August 4, 2022
In Taiyuan, a Coal Mine Is Transformed into a Botanical Garden
“My sneakers were just colored black,” said DMAA founder Roman Delugan recalling his first encounter with the soil of the partially coal-mined site, before adding that China has a tremendous pent-up demand for ecological architecture.
Delugan explains that for all newly constructed parks, the Chinese building code requires that three percent of a project’s area be architecture while emphasizing that sustainability and renaturation were critical topics with the client.
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DMAA’s concept augmented an already existing landscaping plan delivered by a local firm and balances the four key elements in traditional Chinese gardens: water, rock, plants, and architecture.
The complex includes a trio of glass greenhouses sheltering tropical, dessert and aquatic plants, a bonsai museum, research center, visitors center, and a restaurant.
The entrance building leads visitors via an open stair that passes through a horizontal circular opening resembling a moon gate—a classic Chinese garden feature—onto a vast roof terrace. The cantilevered viewing platform soars above the lake at the park’s heart and directs visitors toward the three greenhouses.
The construction of the conservatories required the design team to pool know-how in structural integrity, glazing, energy design, and thermal performance. The dramatic dome-shaped buildings range from 141 feet to 312 feet in diameter and from 39 feet to 98 feet in height and consist of nearly 2,400 double-curved, glue-laminated spruce wood beams.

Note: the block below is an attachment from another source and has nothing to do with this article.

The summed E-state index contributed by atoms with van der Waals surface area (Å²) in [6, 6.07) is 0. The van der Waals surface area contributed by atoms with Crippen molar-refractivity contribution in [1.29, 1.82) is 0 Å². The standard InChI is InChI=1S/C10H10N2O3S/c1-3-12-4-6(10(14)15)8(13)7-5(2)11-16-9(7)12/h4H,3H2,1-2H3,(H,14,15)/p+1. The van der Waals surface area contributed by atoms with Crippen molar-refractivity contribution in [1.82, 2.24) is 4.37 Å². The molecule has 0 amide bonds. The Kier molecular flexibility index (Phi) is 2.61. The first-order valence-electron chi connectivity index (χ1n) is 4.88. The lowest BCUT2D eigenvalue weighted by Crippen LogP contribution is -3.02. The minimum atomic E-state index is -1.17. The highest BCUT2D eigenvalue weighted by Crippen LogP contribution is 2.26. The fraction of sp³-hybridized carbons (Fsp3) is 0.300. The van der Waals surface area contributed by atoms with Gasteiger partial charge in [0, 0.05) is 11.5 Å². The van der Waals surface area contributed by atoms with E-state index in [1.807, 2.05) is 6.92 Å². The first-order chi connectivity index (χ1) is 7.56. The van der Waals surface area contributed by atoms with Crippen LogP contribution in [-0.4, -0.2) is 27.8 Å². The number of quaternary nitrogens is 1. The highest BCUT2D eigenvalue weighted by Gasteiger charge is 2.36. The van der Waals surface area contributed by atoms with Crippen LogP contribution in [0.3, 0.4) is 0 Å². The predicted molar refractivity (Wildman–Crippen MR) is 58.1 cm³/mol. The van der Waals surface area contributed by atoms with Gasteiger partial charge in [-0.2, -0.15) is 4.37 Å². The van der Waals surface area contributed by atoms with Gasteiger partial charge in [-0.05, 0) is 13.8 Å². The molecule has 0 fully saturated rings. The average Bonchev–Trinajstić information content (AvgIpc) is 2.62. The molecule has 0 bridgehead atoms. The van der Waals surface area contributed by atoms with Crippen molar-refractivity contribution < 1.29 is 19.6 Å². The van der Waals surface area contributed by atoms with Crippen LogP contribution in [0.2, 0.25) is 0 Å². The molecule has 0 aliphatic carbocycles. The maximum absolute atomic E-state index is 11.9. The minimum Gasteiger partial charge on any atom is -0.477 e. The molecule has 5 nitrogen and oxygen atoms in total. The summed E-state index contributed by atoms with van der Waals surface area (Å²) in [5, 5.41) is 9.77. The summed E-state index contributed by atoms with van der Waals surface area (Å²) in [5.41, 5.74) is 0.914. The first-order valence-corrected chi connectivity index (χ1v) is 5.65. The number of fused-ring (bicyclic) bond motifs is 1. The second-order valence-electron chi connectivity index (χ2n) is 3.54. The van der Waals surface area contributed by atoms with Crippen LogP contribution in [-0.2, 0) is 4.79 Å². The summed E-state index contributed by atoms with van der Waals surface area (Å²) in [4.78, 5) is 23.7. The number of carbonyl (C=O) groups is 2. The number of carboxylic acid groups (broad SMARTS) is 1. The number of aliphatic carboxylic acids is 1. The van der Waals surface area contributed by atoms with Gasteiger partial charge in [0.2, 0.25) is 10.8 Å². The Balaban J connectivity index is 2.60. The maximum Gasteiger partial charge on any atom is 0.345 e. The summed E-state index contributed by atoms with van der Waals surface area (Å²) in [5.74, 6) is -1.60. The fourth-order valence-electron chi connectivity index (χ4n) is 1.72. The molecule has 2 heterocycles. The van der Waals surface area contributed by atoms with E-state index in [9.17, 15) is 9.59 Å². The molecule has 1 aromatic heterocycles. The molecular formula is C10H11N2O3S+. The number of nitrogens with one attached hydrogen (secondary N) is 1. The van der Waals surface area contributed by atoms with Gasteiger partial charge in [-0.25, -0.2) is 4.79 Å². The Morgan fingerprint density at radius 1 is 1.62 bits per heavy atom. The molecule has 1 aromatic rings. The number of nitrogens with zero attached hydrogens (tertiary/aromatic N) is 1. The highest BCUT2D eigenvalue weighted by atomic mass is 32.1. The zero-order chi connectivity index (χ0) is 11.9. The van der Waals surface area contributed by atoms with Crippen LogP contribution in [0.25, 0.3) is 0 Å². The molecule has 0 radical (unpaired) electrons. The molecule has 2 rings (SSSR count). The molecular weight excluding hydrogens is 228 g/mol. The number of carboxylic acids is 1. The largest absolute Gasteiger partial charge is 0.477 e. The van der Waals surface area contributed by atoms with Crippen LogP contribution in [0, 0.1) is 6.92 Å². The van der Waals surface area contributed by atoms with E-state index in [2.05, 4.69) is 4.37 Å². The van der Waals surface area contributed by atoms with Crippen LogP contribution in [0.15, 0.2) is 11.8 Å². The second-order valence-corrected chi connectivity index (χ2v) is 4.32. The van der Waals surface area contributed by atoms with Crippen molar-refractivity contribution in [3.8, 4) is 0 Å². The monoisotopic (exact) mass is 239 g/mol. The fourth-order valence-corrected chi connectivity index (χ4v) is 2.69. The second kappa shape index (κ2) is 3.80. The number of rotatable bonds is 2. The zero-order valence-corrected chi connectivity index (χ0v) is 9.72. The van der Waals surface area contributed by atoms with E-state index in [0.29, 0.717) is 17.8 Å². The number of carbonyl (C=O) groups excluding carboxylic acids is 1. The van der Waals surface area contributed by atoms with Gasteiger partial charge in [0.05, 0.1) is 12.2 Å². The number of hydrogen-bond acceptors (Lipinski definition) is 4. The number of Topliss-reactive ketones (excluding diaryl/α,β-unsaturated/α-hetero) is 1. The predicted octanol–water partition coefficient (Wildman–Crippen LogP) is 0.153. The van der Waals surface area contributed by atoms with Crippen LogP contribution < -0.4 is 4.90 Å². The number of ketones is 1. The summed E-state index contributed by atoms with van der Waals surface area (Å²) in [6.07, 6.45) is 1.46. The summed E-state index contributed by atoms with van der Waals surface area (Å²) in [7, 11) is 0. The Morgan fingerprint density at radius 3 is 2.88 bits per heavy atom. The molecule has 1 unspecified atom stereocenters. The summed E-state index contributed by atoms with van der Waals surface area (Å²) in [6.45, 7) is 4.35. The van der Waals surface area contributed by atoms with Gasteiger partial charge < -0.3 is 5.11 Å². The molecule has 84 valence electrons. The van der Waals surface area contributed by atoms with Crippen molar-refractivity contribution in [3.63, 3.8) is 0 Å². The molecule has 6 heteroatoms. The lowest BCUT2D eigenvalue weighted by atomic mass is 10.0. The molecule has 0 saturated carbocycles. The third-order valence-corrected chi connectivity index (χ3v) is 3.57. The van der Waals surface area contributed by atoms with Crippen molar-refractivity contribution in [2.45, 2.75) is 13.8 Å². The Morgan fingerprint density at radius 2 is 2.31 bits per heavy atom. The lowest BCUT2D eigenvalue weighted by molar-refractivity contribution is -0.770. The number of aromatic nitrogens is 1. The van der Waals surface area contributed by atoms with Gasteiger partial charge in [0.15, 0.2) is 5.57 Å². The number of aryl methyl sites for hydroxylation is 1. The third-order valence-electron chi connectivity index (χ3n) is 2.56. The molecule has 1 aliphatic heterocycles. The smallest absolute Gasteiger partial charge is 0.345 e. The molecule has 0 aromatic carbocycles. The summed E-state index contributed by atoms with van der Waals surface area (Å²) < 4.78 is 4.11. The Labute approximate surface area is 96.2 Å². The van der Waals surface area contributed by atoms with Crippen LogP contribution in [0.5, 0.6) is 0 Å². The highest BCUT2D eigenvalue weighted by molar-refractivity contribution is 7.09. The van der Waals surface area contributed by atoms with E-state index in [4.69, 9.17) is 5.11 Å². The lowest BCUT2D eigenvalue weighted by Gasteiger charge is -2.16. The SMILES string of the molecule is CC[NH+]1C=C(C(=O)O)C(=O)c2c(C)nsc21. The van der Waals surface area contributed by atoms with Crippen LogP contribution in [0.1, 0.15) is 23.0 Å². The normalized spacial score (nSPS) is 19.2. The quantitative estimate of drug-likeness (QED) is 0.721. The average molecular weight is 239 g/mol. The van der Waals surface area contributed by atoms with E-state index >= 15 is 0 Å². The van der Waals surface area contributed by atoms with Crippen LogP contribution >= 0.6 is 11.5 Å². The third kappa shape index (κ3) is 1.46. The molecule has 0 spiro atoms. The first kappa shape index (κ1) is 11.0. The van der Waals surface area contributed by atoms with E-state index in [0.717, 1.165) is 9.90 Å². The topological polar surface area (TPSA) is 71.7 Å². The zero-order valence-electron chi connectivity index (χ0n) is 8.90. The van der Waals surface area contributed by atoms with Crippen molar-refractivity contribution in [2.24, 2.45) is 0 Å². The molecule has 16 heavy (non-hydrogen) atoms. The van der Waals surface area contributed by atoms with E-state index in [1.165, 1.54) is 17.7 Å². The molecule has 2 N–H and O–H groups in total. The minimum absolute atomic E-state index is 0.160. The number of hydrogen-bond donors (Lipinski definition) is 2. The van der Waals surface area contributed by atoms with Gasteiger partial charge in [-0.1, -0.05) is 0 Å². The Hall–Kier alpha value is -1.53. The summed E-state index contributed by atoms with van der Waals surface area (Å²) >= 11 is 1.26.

Two beam layers in the longitudinal direction and one layer cross-wide, braced with post-tensioned cables, form a lattice. The primary beams are tightly spaced on the base’s north side and fan out across the domes’ surface towards the south. This layout creates a structurally varied translucency that optimizes the solar gain through double-curved glass panes. At the floor level, the timber beams connect to steel assemblies that are welded to steel plates cast into the concrete foundation.
Delugan says that static conditions influenced the choice of the glasshouses’ form. “An arch construction presents the simplest and most economical option to bring the forces back to the ground,” he explains.
Contrary to the glasshouses, the tea house restaurant draws on traditional Chinese wood roof structures, which play with the strength of piled and interwoven load-bearing layers and create steps and scale by adding or removing layers. The two-way lattice structure thickens from three layers at the roof edge to nine layers at the central light well.
Aside from the historical tradition and the sustainability factor, DMAA chose timber due to its adaptability to geometric demands, structural flexibility, and natural aesthetic.
“Back then, the Chinese government also provided a ten percent subsidy for timber constructions,” he says about the economic advantages of using wood.
However, the Austrian architect, who has been traveling through China for over 20 years, doesn’t measure the botanical garden’s success quantitatively but in philosophical terms.
“Convincing people to think more ecologically was the most satisfying aspect of this experience,” he says.
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